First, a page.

A Partnership Built on Trust: Q&A with Rachel Jacoby Rosenfield, Shalom Hartman Institute of North America

December 7, 2022 | News

The Shalom Hartman Institute of North America has engaged Rosov Consulting on multiple projects over the past five years—consulting on their strategic business plan, evaluating programs, and studying the Institute’s impact in North America. To share the nature of this work with others, we recently sat down for a Q&A with Rachel Jacoby Rosenfield, the Institute’s Executive Vice President. We hope you enjoy her reflections and insights.

What is your role and responsibilities as the Executive Vice President of the Shalom Hartman Institute of North America?
For all but three months of my seven years at the Shalom Hartman Institute of North America, I have served as Executive Vice President. We’ve grown tremendously in that time and my job has grown as well, and changed, evolved. Currently, I am in charge of setting the culture and the tone for the organization. I do a lot of strategy and vision, development, some programmatic work, supervision, budget management, finance, operations, board relations, and coaching and work with the leadership team. I serve on the leadership team both in North America and the global team with Israel.

Why did you first decide to engage Rosov Consulting and why have you continued to engage them?
I know Wendy personally from our time in graduate school, and I appreciate the kind of intelligence and nuance that she is able to hold. When we began to seek a firm to evaluate our plan supported by the Jim Joseph Foundation, Wendy had a quick grasp of a pretty complex theory of change and a sense of what we were trying to measure and what might be proxies for measuring that. Wendy could be a part of the conversation between myself and representatives from the Foundation—and that’s critical. So that’s why we continue to work with her and the team

I have also really appreciated that evaluation is a major partnership. An external evaluator cannot simply come in and interpret and analyze what they see in a meaningful way without the strong partnership of the organization that is working with them. Rosov Consulting really views themselves as being partners with us. They are open to hearing from us and adjusting accordingly, if warranted. We’re able to have conversations transparently, even sometimes when it’s a little bit uncomfortable, and that’s part of why we work with Rosov.

What is an “aha moment” from the work you have commissioned Rosov Consulting to do?
One that comes to mind is when we went to Rosov Consulting and said that a part of the evaluation didn’t read quite right to us. And as we were speaking with Wendy, she had this great insight that we’ve quoted multiple times now. Essentially, the mental models that people come into “adult learning” with can sometimes serve as an impediment to them being able to do the kind of transformational ideas-based educational work that Hartman does. We ask people to step away from “I’m going to learn this practical skill so I can go do it” and take an approach that says, “I’m going to learn this so these ideas will fundamentally shape the leadership choices I make.” A day school teacher might be frustrated if they come into Hartman learning thinking, “I’m going to learn stuff I can use tomorrow in my classroom.” They’ll also miss the opportunity to grow in certain ways as an educator.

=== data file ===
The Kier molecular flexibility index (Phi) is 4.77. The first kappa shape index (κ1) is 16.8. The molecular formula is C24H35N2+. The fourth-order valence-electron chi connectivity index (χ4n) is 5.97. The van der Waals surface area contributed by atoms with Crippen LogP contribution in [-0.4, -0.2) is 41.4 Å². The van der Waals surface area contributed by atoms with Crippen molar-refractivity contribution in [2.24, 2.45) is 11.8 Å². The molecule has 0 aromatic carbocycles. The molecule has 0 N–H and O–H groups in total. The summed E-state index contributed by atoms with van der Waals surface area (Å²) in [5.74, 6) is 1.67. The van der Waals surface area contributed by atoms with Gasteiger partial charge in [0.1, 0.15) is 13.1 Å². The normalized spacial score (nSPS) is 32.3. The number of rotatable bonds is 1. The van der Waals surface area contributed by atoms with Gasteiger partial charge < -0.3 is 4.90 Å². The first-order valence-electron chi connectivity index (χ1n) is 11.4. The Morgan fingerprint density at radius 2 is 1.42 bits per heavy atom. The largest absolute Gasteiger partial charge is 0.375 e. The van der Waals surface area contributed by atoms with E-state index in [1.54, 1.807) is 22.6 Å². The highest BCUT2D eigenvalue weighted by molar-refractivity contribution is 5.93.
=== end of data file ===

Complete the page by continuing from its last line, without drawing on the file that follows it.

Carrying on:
The approach we want people to have requires a very different way to set their expectations. And that interaction with Wendy got us thinking what we can say and do to ready people for our kind of learning. Now we can better meet people in the recruitment process, in how we frame and set expectations for a program, so that people are best positioned to learn and feel that their time is well spent. As we explored the results we had an “aha” moment as Wendy put it into words in a way that was very compelling and sticky for us.

How do you think Rosov Consulting’s work has and will inform the work of the Hartman Institute moving forward?
I think this work will buttress our ability to assert our value to our stakeholders, to our target audiences. We can tell them what to expect when people learn with Hartman, why this learning matters, and why it contributes to a Jewish future with meaning and purpose, which is our goal.  Whether it’s day school teachers, Hillel rabbis, teenagers, or anyone else, we have a deeper understanding of why their ideas and leadership really matter in shaping Jewish life. In order for us to be really good at telling that story, we need to understand what people are hearing, what their experience is.  Rosov has helped us to bridge that in pretty sophisticated ways, so that we’re going to be better at achieving our impact.